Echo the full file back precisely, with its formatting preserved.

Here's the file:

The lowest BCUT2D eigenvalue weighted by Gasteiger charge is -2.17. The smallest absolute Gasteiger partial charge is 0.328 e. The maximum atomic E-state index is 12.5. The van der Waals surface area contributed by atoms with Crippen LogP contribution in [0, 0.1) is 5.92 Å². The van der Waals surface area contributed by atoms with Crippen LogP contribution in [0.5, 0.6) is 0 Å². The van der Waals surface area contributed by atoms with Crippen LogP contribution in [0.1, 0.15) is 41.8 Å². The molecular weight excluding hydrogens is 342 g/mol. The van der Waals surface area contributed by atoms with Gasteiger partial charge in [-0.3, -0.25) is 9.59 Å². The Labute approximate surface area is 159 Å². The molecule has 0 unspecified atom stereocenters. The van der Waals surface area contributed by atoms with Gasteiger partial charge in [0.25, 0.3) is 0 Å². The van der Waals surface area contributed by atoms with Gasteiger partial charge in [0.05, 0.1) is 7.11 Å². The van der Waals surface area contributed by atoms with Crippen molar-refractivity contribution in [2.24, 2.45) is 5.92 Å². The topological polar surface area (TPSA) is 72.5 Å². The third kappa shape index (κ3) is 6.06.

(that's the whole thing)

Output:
The lowest BCUT2D eigenvalue weighted by Gasteiger charge is -2.17. The smallest absolute Gasteiger partial charge is 0.328 e. The maximum atomic E-state index is 12.5. The van der Waals surface area contributed by atoms with Crippen LogP contribution in [0, 0.1) is 5.92 Å². The van der Waals surface area contributed by atoms with Crippen LogP contribution in [0.5, 0.6) is 0 Å². The van der Waals surface area contributed by atoms with Crippen LogP contribution in [0.1, 0.15) is 41.8 Å². The molecular weight excluding hydrogens is 342 g/mol. The van der Waals surface area contributed by atoms with Gasteiger partial charge in [-0.3, -0.25) is 9.59 Å². The Labute approximate surface area is 159 Å². The molecule has 0 unspecified atom stereocenters. The van der Waals surface area contributed by atoms with Gasteiger partial charge in [0.25, 0.3) is 0 Å². The van der Waals surface area contributed by atoms with Gasteiger partial charge in [0.05, 0.1) is 7.11 Å². The van der Waals surface area contributed by atoms with Crippen molar-refractivity contribution in [2.24, 2.45) is 5.92 Å². The topological polar surface area (TPSA) is 72.5 Å². The third kappa shape index (κ3) is 6.06.